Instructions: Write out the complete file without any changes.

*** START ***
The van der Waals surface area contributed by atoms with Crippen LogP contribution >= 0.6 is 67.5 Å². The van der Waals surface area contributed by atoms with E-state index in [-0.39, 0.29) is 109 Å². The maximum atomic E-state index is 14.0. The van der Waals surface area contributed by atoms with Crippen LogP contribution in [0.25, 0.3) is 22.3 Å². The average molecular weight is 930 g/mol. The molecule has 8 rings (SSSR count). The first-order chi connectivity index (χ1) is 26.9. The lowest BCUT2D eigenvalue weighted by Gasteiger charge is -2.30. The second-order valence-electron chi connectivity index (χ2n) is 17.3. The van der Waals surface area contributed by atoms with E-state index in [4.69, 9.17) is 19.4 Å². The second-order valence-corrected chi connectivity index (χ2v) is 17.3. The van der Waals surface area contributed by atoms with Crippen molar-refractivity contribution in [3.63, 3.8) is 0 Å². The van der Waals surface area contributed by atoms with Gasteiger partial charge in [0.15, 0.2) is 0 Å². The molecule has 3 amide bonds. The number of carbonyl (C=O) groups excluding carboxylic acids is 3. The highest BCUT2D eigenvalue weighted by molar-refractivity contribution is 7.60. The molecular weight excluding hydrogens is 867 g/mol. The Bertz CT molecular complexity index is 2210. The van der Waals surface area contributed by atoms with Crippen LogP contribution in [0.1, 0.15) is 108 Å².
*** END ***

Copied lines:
The van der Waals surface area contributed by atoms with Crippen LogP contribution >= 0.6 is 67.5 Å². The van der Waals surface area contributed by atoms with E-state index in [-0.39, 0.29) is 109 Å². The maximum atomic E-state index is 14.0. The van der Waals surface area contributed by atoms with Crippen LogP contribution in [0.25, 0.3) is 22.3 Å². The average molecular weight is 930 g/mol. The molecule has 8 rings (SSSR count). The first-order chi connectivity index (χ1) is 26.9. The lowest BCUT2D eigenvalue weighted by Gasteiger charge is -2.30. The second-order valence-electron chi connectivity index (χ2n) is 17.3. The van der Waals surface area contributed by atoms with E-state index in [4.69, 9.17) is 19.4 Å². The second-order valence-corrected chi connectivity index (χ2v) is 17.3. The van der Waals surface area contributed by atoms with Crippen molar-refractivity contribution in [3.63, 3.8) is 0 Å². The van der Waals surface area contributed by atoms with Gasteiger partial charge in [0.15, 0.2) is 0 Å². The molecule has 3 amide bonds. The number of carbonyl (C=O) groups excluding carboxylic acids is 3. The highest BCUT2D eigenvalue weighted by molar-refractivity contribution is 7.60. The molecular weight excluding hydrogens is 867 g/mol. The Bertz CT molecular complexity index is 2210. The van der Waals surface area contributed by atoms with Crippen LogP contribution in [0.1, 0.15) is 108 Å².